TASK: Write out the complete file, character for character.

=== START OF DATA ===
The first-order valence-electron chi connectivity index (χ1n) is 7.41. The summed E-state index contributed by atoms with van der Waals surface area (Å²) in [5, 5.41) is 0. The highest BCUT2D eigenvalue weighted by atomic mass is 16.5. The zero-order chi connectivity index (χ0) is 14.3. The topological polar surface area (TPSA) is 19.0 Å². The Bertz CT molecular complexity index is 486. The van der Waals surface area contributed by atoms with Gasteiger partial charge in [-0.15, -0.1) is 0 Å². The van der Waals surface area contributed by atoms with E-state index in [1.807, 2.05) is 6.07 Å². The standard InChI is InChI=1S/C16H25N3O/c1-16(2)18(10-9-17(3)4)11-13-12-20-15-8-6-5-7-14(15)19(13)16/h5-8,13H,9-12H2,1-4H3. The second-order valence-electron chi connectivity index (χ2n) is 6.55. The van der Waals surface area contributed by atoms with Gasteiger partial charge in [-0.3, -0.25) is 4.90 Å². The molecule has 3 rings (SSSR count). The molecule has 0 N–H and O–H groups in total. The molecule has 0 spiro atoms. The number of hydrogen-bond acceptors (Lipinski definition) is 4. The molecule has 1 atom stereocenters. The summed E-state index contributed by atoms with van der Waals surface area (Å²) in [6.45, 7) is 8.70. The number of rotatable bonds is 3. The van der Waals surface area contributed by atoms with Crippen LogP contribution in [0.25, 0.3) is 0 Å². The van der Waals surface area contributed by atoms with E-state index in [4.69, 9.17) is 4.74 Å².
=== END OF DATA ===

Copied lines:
The first-order valence-electron chi connectivity index (χ1n) is 7.41. The summed E-state index contributed by atoms with van der Waals surface area (Å²) in [5, 5.41) is 0. The highest BCUT2D eigenvalue weighted by atomic mass is 16.5. The zero-order chi connectivity index (χ0) is 14.3. The topological polar surface area (TPSA) is 19.0 Å². The Bertz CT molecular complexity index is 486. The van der Waals surface area contributed by atoms with Gasteiger partial charge in [-0.15, -0.1) is 0 Å². The van der Waals surface area contributed by atoms with E-state index in [1.807, 2.05) is 6.07 Å². The standard InChI is InChI=1S/C16H25N3O/c1-16(2)18(10-9-17(3)4)11-13-12-20-15-8-6-5-7-14(15)19(13)16/h5-8,13H,9-12H2,1-4H3. The second-order valence-electron chi connectivity index (χ2n) is 6.55. The van der Waals surface area contributed by atoms with Gasteiger partial charge in [-0.3, -0.25) is 4.90 Å². The molecule has 3 rings (SSSR count). The molecule has 0 N–H and O–H groups in total. The molecule has 0 spiro atoms. The number of hydrogen-bond acceptors (Lipinski definition) is 4. The molecule has 1 atom stereocenters. The summed E-state index contributed by atoms with van der Waals surface area (Å²) in [6.45, 7) is 8.70. The number of rotatable bonds is 3. The van der Waals surface area contributed by atoms with Crippen LogP contribution in [0.25, 0.3) is 0 Å². The van der Waals surface area contributed by atoms with E-state index in [4.69, 9.17) is 4.74 Å².